Thursday, June 24, 2010
Bills confident 3-4 defense will stuff the run
By Tim Graham
ORCHARD PARK, N.Y. -- The Buffalo Bills' defense was atrocious against the run last year.
They ranked 30th in rushing yards yielded. Only one team surrendered a worse average than their 4.7 yards per carry. They gave up a league-worst 134 first downs on the ground and 18 runs of 20 yards or longer.
Bills linebacker Paul Posluszny and the Buffalo defense allowed a league-worst 134 first downs on the ground last season.
That was when they operated out of a 4-3 defense. Under new head coach Chan Gailey and defensive coordinator George Edwards, the Bills are working out of a 3-4, a scheme that can be susceptible to the run by nature of its design.
How do the Bills plan on improving their run defense in this transition?
In a word, creatively.
"We're trying to show one thing, and we're going to do another, which we haven't done in the past," nose tackle Kyle Williams said after Thursday's early minicamp session in the Bills' field house. "You have guys like Tom Brady; when they know what coverages you're going to be in, it's a tough road to hoe. They can identify where they need to go with the ball most of the time, and they can get rid of the ball quickly. We're going to confuse some things, disguise some things."
As much as the Bills' dreadful offense has taken blame for their problems, the defense under head coach Dick Jauron was just as troubling. Yes, the Bills ranked second in pass defense last year, but a contributing factor was that opponents trampled them on the ground.
Jauron favored a Tampa 2-style defense, using smaller and quicker defenders. Tony Dungy popularized the Tampa 2, implementing it with the Tampa Bay Buccaneers and using it to win a Super Bowl for the Indianapolis Colts.
ESPN Stats & Information found the Bills allowed an NFL-worst 5.3 yards per carry against a loaded box (more defenders than blockers).
Here's another eye-opener from ESPN's researchers: The Bills allowed 6.6 yards per carry on third-and-2 or shorter.
"When Coach Edwards got here," linebacker Paul Posluszny said, "one of the first things he talked about was 'It doesn't matter how many blitz packages we have, how many different schemes we have, if we don't stop the run we're going to have problems.' We've got to be able to do that."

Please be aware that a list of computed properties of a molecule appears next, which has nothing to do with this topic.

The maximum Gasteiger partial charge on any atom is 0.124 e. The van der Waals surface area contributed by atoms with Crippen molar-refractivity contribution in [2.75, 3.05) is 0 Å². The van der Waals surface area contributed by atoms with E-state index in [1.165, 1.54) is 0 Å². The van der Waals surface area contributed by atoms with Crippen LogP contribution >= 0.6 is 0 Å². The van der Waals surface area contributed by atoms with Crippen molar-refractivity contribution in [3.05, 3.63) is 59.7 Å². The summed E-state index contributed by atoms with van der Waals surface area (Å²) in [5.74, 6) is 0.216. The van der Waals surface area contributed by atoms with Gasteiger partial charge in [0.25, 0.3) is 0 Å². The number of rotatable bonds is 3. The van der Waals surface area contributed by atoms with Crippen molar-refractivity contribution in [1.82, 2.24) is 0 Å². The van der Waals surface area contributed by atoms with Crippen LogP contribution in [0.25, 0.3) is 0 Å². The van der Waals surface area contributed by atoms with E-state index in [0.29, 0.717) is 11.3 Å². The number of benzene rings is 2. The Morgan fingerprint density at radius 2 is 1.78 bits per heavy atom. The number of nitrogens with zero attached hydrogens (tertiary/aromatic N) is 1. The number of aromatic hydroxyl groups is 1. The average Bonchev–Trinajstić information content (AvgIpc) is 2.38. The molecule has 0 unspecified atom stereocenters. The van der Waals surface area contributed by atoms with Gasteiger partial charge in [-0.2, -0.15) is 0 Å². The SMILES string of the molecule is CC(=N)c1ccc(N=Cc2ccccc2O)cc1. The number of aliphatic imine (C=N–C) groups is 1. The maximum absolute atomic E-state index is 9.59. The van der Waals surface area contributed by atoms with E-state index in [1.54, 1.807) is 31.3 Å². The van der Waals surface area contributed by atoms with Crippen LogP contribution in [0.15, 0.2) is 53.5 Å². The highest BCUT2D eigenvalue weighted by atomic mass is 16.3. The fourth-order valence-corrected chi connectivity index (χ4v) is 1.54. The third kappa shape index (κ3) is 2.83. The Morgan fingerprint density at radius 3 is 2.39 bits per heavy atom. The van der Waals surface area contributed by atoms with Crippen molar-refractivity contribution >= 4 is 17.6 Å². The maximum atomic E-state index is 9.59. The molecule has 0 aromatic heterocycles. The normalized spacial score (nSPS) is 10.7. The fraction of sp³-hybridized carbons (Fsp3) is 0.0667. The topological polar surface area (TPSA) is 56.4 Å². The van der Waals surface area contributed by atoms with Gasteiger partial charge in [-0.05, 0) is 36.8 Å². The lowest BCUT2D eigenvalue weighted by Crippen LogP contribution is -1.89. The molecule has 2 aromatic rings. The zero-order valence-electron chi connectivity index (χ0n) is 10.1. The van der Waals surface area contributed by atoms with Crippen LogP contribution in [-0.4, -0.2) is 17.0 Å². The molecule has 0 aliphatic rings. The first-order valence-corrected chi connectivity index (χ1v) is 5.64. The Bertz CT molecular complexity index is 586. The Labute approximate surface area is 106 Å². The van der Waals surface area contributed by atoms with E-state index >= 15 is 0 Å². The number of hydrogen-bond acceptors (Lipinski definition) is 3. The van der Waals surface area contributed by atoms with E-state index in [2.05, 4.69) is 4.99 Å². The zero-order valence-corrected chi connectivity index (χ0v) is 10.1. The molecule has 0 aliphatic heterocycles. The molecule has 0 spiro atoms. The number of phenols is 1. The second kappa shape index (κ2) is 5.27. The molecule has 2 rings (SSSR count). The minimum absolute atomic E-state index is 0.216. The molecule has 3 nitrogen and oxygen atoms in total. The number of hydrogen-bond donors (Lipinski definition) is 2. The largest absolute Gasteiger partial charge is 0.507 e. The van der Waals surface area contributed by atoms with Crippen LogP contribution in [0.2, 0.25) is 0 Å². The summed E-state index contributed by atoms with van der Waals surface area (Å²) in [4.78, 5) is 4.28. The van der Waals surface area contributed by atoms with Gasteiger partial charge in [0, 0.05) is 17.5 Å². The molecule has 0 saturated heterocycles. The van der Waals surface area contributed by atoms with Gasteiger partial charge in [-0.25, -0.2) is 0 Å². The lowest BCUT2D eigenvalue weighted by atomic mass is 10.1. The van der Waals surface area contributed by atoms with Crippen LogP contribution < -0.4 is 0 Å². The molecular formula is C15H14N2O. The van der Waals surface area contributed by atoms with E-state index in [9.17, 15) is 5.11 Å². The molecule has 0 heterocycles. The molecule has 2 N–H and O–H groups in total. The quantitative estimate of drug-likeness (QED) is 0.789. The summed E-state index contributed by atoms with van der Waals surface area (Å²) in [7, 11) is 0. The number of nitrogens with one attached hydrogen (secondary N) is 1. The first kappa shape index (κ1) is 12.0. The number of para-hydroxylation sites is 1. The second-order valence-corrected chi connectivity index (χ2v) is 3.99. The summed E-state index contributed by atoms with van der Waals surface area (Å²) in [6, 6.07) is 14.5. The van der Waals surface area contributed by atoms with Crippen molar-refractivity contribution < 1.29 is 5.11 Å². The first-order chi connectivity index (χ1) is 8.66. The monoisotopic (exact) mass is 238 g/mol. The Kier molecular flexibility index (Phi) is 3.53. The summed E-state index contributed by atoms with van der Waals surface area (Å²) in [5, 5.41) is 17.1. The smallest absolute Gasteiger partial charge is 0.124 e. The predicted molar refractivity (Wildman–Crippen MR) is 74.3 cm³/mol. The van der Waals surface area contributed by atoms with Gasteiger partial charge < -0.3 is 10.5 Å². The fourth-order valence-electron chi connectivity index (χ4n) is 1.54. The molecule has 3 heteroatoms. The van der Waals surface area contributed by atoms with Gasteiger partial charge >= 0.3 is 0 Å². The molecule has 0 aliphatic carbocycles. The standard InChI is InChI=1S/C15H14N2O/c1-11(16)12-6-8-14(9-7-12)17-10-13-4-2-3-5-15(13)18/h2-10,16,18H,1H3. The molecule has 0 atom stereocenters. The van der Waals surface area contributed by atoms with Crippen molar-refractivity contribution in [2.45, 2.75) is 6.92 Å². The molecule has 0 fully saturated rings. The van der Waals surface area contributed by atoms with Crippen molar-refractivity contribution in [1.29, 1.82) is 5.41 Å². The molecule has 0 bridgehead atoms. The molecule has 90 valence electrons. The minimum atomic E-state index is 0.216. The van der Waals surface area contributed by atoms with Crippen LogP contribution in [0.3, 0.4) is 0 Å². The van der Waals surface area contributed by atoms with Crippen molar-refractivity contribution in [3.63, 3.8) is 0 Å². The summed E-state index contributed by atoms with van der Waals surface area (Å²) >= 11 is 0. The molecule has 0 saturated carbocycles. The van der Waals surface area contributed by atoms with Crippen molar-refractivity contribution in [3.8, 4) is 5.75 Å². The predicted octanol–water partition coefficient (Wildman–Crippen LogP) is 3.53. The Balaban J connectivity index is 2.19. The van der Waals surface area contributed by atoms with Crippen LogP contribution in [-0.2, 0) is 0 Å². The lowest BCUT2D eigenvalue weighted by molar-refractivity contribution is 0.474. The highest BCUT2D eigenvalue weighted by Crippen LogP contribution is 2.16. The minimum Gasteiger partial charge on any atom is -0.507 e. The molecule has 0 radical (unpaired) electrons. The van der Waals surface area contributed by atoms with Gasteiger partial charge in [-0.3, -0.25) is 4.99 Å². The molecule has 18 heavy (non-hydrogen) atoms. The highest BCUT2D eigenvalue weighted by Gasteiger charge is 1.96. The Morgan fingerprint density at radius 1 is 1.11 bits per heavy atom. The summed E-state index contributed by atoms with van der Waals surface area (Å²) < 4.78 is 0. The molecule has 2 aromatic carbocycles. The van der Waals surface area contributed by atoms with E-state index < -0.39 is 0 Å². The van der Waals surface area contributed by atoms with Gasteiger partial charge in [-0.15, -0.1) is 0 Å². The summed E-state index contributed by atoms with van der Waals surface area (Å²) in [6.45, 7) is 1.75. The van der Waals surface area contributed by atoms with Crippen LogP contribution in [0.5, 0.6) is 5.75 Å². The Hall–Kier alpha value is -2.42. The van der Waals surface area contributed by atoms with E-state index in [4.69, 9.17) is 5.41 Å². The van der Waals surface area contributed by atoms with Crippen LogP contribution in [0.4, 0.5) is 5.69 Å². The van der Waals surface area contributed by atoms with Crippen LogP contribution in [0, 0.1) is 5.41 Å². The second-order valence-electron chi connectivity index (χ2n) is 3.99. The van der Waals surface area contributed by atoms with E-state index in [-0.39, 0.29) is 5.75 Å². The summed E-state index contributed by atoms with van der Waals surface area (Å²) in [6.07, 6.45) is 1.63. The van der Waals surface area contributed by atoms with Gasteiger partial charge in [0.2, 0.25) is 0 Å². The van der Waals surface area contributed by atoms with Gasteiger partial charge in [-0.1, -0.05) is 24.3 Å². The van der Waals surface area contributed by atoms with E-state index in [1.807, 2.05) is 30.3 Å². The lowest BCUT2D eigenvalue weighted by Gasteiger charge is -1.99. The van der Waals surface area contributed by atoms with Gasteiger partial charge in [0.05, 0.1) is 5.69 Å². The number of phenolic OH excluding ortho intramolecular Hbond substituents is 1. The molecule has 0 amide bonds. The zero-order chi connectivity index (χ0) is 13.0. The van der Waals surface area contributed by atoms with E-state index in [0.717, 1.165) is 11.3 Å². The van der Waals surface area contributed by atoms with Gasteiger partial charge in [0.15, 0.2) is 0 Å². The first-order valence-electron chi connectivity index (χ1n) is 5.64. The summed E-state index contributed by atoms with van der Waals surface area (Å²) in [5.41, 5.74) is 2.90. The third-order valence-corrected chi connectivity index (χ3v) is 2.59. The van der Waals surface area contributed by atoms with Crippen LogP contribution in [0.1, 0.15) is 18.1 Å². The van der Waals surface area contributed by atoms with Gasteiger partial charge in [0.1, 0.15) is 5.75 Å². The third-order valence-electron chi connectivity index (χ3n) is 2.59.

The Bills will be sturdier against the run partially because defenders need to be larger and more rugged than the streamlined athletes used in a Tampa 2.
"It's comforting to know when you step in front of somebody, they have no idea where you're going to go," Williams said. "In the past, they pretty much knew what we were going to do. Now they also have to look past [the defensive line] and wonder if a linebacker's coming or what we might be doing."
The linebackers, not the defensive linemen, become are the stars of the 3-4 defense. Roles are too rigid in a 4-3 and limit their opportunities to make plays.
"Our 'backers are coming downhill now and taking guys on rather than fast flowing over the top to the ball, where we got hurt on a lot of cutbacks and things," Williams said. "With the way we're going to do the 3-4, we're going to try to stack things up at the line and make [the runner] bounce outside so we can rally and go get him."
Williams is small nose tackle at 6-foot-1 and 306 pounds, but he's shifty. Bills center Geoff Hangartner said Williams has "been a pain in my behind" in workouts and is "country strong."
Hangartner also noted how the Bills' switch to a 3-4 should help Buffalo's offense prepare for the upcoming season. Buffalo faced a 3-4 defense 11 times last year, and quarterback Trent Edwards has an awful history against that template.
The more the Bills compete against a 3-4 in training camp, the more comfortable they'll be when they see one on Sunday afternoons.
"Our defense last year was the complete opposite of a 3-4," Hangartner said. "It was hard last year to get guys that play a 4-3 to give you a good look in practice in a 3-4. It's only going to help us prepare for games."